Communist Party banquets cut by half in 2013 under Xi's austerity drive
Austerity campaign 'frees cadres from obligations' to wine and dine, study finds
A study has revealed the impact of President Xi Jinping's belt-tightening measures, with the number of official banquets falling by as much as 50 per cent last year, a senior official says.
Zhang Zhongliang, director of the statistical education centre with the National Bureau of Statistics, said Xi's year-long campaign had not only cut down on expenditures but also improved efficiency by "setting officials free" from attending such events.
Zhang revealed some of the findings of a study on Xi's eight-point austerity directive at the Beijing-based Communication University of China, the Southern Metropolis Daily reported on Thursday.
He said county-level officials, who typically spent the most time at banquets among all ranks of government, on average attended 12.2 official banquets per week last year, compared to 18.2 per week in 2012.
Zhang said county engagements dropped by one-third, while provincial and national-level officials saw the number of banquets drop by half. This gave civil servants an average of 30 minutes more with their families, Zhang said.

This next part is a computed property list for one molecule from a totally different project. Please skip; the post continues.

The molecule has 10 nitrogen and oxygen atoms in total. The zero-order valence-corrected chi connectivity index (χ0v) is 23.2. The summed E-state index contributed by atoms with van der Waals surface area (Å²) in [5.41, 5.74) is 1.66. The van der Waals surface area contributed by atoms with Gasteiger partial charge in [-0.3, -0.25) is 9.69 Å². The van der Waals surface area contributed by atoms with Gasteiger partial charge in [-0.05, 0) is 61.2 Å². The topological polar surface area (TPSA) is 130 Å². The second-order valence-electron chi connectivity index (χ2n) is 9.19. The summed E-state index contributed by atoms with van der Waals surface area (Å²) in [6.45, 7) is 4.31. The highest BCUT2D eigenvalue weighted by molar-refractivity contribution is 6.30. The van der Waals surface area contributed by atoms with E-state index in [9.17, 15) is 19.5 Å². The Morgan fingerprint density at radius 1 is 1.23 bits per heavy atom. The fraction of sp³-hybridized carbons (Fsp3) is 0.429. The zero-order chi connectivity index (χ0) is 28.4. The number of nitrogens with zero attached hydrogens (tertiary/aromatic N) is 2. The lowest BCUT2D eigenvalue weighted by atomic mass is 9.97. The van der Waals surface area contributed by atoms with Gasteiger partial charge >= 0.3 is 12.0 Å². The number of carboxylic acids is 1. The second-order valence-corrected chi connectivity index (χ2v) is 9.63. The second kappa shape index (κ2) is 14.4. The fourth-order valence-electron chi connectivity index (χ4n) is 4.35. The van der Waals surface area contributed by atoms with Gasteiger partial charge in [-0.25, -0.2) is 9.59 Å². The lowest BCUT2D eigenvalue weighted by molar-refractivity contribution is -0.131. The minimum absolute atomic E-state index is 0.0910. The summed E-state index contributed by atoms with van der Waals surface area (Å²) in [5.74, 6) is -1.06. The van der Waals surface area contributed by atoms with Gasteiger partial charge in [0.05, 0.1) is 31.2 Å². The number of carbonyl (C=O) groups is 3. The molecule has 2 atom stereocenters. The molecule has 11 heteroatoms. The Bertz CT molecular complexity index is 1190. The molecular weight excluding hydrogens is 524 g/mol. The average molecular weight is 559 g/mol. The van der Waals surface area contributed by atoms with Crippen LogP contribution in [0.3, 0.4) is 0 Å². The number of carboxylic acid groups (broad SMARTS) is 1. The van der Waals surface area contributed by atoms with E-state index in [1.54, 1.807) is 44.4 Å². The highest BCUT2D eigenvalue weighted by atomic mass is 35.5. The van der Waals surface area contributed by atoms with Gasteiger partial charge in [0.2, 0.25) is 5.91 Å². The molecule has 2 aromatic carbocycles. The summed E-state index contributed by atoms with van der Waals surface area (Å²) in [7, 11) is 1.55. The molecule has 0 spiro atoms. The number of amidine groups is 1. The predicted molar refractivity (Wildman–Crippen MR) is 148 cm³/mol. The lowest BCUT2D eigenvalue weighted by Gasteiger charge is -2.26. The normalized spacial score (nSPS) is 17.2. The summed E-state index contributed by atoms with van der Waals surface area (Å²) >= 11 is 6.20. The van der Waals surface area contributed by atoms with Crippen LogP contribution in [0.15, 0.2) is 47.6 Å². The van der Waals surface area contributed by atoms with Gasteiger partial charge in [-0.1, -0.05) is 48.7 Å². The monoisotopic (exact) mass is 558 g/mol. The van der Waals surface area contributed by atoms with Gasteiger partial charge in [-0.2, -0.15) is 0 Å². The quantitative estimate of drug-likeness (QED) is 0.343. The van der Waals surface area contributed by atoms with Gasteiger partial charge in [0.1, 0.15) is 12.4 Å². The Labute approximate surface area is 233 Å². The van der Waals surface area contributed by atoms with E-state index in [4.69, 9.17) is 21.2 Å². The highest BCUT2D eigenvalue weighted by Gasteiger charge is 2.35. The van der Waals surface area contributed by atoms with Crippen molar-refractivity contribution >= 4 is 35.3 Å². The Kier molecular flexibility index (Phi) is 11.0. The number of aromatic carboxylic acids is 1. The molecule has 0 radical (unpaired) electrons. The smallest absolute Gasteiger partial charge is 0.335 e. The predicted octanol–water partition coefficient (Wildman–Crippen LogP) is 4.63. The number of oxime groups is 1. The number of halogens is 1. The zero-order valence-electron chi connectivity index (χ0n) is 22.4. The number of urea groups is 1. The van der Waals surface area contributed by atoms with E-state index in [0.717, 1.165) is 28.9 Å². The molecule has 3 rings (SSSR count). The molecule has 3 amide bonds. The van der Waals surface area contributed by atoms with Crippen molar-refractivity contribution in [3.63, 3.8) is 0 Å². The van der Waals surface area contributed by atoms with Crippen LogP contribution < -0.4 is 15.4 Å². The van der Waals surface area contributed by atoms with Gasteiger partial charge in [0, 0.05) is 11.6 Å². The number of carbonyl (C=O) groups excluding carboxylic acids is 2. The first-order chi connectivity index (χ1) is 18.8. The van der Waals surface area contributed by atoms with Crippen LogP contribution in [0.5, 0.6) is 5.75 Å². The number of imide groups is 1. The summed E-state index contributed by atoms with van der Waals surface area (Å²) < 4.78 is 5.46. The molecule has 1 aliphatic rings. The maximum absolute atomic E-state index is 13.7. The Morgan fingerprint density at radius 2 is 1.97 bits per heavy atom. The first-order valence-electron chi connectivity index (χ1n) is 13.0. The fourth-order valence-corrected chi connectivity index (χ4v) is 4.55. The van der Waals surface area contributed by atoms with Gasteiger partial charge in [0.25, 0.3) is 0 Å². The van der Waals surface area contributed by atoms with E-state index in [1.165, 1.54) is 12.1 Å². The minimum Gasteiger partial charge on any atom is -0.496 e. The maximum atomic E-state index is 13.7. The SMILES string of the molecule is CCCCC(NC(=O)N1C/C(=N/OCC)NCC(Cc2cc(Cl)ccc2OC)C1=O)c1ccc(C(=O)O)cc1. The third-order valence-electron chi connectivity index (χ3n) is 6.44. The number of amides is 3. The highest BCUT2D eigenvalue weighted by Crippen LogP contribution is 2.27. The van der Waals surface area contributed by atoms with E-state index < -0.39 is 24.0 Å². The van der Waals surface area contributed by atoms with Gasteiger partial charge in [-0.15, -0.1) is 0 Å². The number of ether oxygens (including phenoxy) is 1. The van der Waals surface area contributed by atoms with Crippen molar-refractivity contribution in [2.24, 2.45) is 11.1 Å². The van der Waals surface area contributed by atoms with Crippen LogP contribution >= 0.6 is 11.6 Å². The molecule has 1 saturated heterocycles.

It was not reported whether the study was based on reports from bureaus or monitoring by third parties.
At least six different sectors were directly affected by the crackdown on official extravagance, mainly the catering, tobacco and wine industries, the study said.
Zhang said the catering industry's growth dropped to 3.8 per cent last year, from 8.8 per cent the previous year. The total sales of luxury wines on the mainland plunged 40 per cent in the same period.
Zhang said these measures partly contributed to a slowdown in the country's economy but it was "a price that must be paid" to root out corruption. Extravagance among party cadres had helped to drive up consumption in the short-term, but would distort supply and demand in the long run, he said.
In December 2012, Xi announced a set of eight guidelines to rein in ostentation and bureaucratic red tape, as part of wider campaign to clean up the bureaucracy and eradicate corruption. The directive called for efforts to strictly regulate spending on celebrations, seminars and ceremonies, and to curb other wasteful uses of public funds.